Health Tech

Former Uber Health founder launches new startup with a fresh take on egg freezing

Cofertility is a new startup aiming to make egg freezing more accessible by tying it to egg donation. The startup offers women two programs: Keep and Split. With Keep, women can pay to freeze their eggs and store them all for their own later use. The Split program allows women to freeze their eggs for free when they give half to a family who can’t otherwise conceive.

Women are choosing to start families later in life than ever before. Waiting longer to conceive often involves egg freezing, but that process is an expensive one. The average cost of egg freezing is between $10,000 and $20,000, and most insurance plans don’t cover it.

Cofertility, a startup that launched last week, is aiming to make egg freezing more accessible by tying it to egg donation.

The company was founded by three women who have had complex fertility journeys of their own — Lauren Makler, Halle Tecco and Arielle Spiegel. Makler, who serves as the startup’s CEO, was the former founder of Uber Health. Tecco was the former founder of Natalist (a fertility company acquired by Everly Health last year), as well as the former founder of Rock Health. Spiegel is a marketing professional who has experience with household-name brands such as Coach and Victoria’s Secret.

Along with its launch, the startup also announced it has raised $5 million in a seed funding round led by Initialized Capital and Offline Ventures, with additional participation from a group of female angel investors.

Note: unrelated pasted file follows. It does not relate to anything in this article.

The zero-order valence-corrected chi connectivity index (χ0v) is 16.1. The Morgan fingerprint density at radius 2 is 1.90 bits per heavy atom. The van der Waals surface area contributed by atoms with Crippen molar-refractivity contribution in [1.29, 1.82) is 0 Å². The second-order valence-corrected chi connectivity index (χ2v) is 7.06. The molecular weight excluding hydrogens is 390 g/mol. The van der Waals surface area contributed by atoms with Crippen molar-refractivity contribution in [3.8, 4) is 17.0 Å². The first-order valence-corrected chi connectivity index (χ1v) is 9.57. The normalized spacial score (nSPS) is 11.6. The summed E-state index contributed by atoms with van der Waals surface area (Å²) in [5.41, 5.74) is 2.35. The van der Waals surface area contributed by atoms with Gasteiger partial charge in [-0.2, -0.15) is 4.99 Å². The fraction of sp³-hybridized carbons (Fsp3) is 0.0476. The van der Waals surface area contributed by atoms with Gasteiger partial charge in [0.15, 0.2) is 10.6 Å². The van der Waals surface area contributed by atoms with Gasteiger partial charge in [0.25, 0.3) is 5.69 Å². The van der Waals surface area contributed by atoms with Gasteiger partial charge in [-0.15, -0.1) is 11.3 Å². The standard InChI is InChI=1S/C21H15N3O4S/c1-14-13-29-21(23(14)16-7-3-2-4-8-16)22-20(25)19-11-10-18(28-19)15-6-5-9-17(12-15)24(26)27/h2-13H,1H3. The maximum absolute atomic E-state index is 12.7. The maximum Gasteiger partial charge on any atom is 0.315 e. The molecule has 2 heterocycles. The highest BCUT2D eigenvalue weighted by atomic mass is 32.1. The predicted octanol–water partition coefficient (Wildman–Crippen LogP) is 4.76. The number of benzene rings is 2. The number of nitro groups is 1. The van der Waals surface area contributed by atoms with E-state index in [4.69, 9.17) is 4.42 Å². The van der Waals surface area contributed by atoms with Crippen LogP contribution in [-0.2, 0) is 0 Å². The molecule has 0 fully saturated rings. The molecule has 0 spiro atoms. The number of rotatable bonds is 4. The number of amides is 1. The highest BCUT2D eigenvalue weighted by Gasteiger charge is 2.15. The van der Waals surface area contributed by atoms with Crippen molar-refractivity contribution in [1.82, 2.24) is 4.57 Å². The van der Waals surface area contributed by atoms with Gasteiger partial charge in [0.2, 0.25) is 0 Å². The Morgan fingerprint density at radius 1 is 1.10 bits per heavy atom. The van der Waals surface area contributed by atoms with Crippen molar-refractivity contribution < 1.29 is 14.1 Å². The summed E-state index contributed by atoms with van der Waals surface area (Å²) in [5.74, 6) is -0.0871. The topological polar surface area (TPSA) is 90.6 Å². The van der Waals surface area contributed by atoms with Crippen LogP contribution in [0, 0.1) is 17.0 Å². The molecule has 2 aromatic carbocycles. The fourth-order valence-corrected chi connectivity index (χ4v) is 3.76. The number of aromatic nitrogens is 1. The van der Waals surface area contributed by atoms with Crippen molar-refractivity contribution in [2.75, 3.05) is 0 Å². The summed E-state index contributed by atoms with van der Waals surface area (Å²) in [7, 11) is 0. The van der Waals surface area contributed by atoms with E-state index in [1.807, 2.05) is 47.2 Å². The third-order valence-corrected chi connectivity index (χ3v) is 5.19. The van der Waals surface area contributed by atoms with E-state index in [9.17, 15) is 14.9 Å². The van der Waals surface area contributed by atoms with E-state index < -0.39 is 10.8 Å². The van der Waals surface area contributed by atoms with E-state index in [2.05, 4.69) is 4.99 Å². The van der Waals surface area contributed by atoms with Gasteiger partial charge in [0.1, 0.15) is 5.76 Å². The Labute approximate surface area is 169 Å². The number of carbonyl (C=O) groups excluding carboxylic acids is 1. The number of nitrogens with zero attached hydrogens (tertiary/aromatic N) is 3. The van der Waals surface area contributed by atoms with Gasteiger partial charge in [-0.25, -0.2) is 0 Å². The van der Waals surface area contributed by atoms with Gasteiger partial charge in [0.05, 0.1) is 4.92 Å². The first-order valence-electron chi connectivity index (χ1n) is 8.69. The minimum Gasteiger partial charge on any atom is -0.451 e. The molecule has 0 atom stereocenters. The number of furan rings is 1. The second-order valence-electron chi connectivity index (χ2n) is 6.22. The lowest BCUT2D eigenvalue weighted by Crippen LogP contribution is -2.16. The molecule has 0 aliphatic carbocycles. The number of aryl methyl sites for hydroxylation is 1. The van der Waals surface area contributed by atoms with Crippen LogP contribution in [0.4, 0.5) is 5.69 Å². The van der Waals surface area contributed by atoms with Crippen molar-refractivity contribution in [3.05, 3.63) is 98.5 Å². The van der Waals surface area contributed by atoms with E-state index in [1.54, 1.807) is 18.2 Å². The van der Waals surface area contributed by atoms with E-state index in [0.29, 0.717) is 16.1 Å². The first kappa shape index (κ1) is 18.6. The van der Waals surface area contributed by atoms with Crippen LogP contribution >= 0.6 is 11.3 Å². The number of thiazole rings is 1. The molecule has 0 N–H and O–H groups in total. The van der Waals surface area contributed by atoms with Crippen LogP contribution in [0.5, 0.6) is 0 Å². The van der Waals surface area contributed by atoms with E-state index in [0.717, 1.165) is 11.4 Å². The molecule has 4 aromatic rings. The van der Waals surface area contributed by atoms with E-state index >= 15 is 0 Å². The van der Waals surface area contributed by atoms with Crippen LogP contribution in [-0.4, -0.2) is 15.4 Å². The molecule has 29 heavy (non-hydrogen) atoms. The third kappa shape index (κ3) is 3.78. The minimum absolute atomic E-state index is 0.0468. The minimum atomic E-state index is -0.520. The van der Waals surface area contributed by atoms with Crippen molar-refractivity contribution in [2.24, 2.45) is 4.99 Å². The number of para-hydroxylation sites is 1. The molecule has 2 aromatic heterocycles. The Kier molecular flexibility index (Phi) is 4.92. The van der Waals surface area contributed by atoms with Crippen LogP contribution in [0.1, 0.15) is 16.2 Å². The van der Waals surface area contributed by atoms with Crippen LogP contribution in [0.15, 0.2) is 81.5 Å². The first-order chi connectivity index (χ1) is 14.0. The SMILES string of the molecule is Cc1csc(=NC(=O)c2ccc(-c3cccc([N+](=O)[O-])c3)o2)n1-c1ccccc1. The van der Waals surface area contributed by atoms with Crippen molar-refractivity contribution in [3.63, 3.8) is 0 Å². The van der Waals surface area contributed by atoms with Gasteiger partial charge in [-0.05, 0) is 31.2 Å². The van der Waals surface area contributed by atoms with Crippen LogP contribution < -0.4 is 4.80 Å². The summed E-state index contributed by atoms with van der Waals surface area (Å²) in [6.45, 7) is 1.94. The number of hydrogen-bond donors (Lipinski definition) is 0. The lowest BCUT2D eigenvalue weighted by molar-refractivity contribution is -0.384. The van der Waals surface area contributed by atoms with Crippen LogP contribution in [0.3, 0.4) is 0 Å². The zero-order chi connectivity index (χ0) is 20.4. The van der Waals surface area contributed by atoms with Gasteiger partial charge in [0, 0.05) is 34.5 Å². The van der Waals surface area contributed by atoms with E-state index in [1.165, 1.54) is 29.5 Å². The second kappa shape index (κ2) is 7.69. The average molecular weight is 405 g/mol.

“Cofertility at its core is reshaping egg freezing and egg donation to make it more accessible, human and community driven,” Makler said in a recent interview. “It was born out of the reality that the way we build families is more dynamic than ever and looks different for everybody.”

The startup offers women two programs: Keep and Split. With Keep, women can pay to freeze their eggs and store them all for their own later use. The Split program allows women to freeze their eggs for free when they give half to a family who can’t otherwise conceive.

To see if they qualify for the Split program, women fill out a preliminary questionnaire based on the egg donation guidelines set forth by American Society for Reproductive Medicine. Then they fill out an application that gathers information about them as an individual. 

This application solicits data about a potential donor’s lifestyle factors, education, cultural background and family medical history, as well as information about their personality. The application asks questions like ‘If you could have dinner with three people dead or alive, who would they be?’ and ‘What are your favorite books?’

These types of questions are included so that intended parents can get to know potential donors on a more personal level, something Makler said is missing from traditional egg donor matching services. Legacy matching services feel “antiquated and generally disappointing” to prospective parents, she claimed.

“Intended parents are scrolling through clunky online profiles or receiving a spreadsheet list of donors where every row is a different donor. And then there are services that go the opposite direction, where they’re over-emphasizing classist attributes and good looks. So the experience can feel either like you’re buying from the black market or you’re on a really cringey dating site,” Makler said.

To her, the way Cofertility’s personalizes its donor profiles sets it apart from other egg donor matching services, such as GoStork or Matching Miracles. Makler also pointed out that the startup is more affordable than traditional donor matching services. 

With traditional services, prospective parents pay an agency coordination fee, sponsor the cost of the medical treatment, and then pay a cash compensation fee to their donor, she said. With Cofertility’s model, intended parents pay a coordination fee and sponsor the treatment, but there is no additional cash compensation because the startup’s donors are taking part in the Split program. Cofertility’s coordination fee also comes with a baby guarantee, meaning prospective parents can do as many rounds of egg freezing they need until they have a baby.

Photo: Natali_Mis, Getty Images